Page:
Managing Hemophilia A Treatment Side Effects


Robert Sidonio Jr, MD, MSc, shares insights on monitoring and managing side effects in hemophilia A treatment to ensure patient safety and adherence.

Jonathan Ogurchak, PharmD, CSP: One of the things that I’m hearing some conversations about here is some of the factors internally, factors in the home that might be preventing adherence, or persistence, things like that, but there’s always that possibility of untoward effects, or [adverse] effects that might be causing more issues as it relates to adherence. Dr Sidonio, what are some of the things that you’ve seen that work best in your practice to try to not only monitor any [adverse] effects before they happen, but manage them if they do occur?

Robert Sidonio Jr, MD, MSc: We’re often making decisions about either switching products, or starting a new product in the clinic, like whether it’s telemedicine or in person. We discuss it, we go over these, we say that these are all the potential [adverse] effects, some people get one, some people get none, some unlucky people get multiple ones. What I’ve found rarely, there are [adverse] effects for the most part that will completely make it impossible for someone to receive a product. Whether you consider inhibitor [an adverse] effect, I don’t consider it [an adverse] effect in this conversation. But things like headache, nausea, those are pretty typical [adverse] effects. Some patients may feel these things, flushing, hypertension, they may get these [adverse] effects immediately after infusion. Some of it could be from the saline washes; people get that weird taste in their mouth. Obviously those are things that most families could manage, mitigate, and they accept, these minor nuisances and usually they’re fairly transient. Some of the newer products that have modifications, such as pegylation, they can have more immediate hypersensitivity reactions. I’ve actually seen this in clinic and it’s unusual to see them, but you can have these. Typically, it’s in the first couple of exposures. For example, 1 of the children that was on a pegalated product had hypertension, face was completely red, was coughing repeatedly, and required steroids and Benadryl [diphenhydramine] to stop that. In those situations, they often will not be able to go back on those products. Those are the things you want to see and you’re trying to hope, you hope to capture those in the clinic and not at home, of course. Those can certainly happen, particularly with some of the pegylated products, not all of the patients, but a small portion of them. That’s something that you look for with things like nonfactor therapies. I often will hear nausea the day of, maybe a little bit of headache, to unusual sensation, just maybe not feeling perfect that day, sort of flu-like symptoms for a day or so. But for the most part, that it’s transient and sometimes over time it becomes less common. Because these are injectables, you’re going to have infusion site reactions, that’s common in [subcutaneous] products. It’s rarely a reason that we have to stop. I will say that the injection for emicizumab is painful, and that rarely will lead some families to choose other therapies if it’s enough of a burden. Obviously, they have to have really good peripheral IV [intravenous] access to do that. We’ve had a few patients who have switched because they really didn’t like the injection pain. Some patients say it doesn’t hurt at all, and so these are things I think over time they’ll probably solve these minor issues. As there become new competitors, obviously, we’ll be looking at how they can avoid those. Those are sort of common things. I think the main thing is that we just tell the families and we have the nurses call for follow-up to make sure they’re not having these issues. It’s much easier for them to reach us now. They’ll send messages through electronic medical record. Our nurses know all these patients extremely well. They know they can call anytime if there’s ever an issue and then they would hold the product until it’s an issue. But I don’t remember the last time somebody had to go to the emergency room because of [an adverse] effect. It’s a relatively well-tolerated class of drugs.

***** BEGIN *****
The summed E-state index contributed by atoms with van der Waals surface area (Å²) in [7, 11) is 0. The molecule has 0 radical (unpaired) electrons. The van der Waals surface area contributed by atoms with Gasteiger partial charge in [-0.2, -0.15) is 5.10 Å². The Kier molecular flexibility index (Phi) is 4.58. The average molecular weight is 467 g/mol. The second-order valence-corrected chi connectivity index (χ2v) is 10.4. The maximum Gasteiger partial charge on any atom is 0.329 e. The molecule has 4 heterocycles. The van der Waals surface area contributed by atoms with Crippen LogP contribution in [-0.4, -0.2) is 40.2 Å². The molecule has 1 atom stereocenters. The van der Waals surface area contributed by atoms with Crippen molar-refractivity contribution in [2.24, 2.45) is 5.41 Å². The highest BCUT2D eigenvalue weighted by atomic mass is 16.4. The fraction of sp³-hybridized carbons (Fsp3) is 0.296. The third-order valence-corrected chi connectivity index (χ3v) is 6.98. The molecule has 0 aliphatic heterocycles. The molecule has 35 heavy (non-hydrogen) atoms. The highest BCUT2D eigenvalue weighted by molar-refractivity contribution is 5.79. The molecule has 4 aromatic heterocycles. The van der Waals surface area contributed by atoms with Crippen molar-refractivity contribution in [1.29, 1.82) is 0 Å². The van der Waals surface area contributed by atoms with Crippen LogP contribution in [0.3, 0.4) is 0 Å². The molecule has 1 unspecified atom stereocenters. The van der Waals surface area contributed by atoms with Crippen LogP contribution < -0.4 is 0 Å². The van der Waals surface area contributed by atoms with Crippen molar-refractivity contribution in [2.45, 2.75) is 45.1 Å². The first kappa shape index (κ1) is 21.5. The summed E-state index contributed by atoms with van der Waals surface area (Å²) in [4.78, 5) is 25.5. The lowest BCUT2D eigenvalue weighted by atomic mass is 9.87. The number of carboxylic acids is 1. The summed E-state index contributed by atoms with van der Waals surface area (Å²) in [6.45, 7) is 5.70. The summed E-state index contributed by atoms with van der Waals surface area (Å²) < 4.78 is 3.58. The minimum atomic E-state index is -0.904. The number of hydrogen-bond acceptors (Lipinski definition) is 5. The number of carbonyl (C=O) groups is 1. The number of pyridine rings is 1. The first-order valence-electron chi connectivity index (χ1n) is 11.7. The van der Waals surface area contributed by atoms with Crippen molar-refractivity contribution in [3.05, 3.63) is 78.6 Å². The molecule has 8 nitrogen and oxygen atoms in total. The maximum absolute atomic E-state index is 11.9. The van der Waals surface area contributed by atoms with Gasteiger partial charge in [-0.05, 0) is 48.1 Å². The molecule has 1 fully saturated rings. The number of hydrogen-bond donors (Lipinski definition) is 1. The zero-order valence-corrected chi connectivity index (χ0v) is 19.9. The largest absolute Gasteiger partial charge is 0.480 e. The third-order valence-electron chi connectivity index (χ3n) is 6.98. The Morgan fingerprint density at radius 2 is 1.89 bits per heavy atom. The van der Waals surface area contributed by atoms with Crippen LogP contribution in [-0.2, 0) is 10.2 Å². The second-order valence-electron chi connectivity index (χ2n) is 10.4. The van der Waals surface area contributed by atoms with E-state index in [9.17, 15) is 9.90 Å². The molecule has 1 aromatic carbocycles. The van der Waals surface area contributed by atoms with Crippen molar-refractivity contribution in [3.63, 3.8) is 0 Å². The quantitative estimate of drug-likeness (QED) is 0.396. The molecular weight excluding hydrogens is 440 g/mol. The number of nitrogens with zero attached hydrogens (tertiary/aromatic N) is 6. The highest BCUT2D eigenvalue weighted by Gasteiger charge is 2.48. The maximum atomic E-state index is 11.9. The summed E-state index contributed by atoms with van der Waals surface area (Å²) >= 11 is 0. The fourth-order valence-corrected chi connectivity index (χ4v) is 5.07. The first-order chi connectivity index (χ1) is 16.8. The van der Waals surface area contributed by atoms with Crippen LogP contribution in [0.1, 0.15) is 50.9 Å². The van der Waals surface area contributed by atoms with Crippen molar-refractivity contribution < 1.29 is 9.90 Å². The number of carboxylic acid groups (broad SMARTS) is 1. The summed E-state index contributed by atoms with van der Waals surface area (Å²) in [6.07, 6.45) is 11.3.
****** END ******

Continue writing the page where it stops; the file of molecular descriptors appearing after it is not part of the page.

Transcript is AI generated and reviewed by a Pharmacy Times editor.

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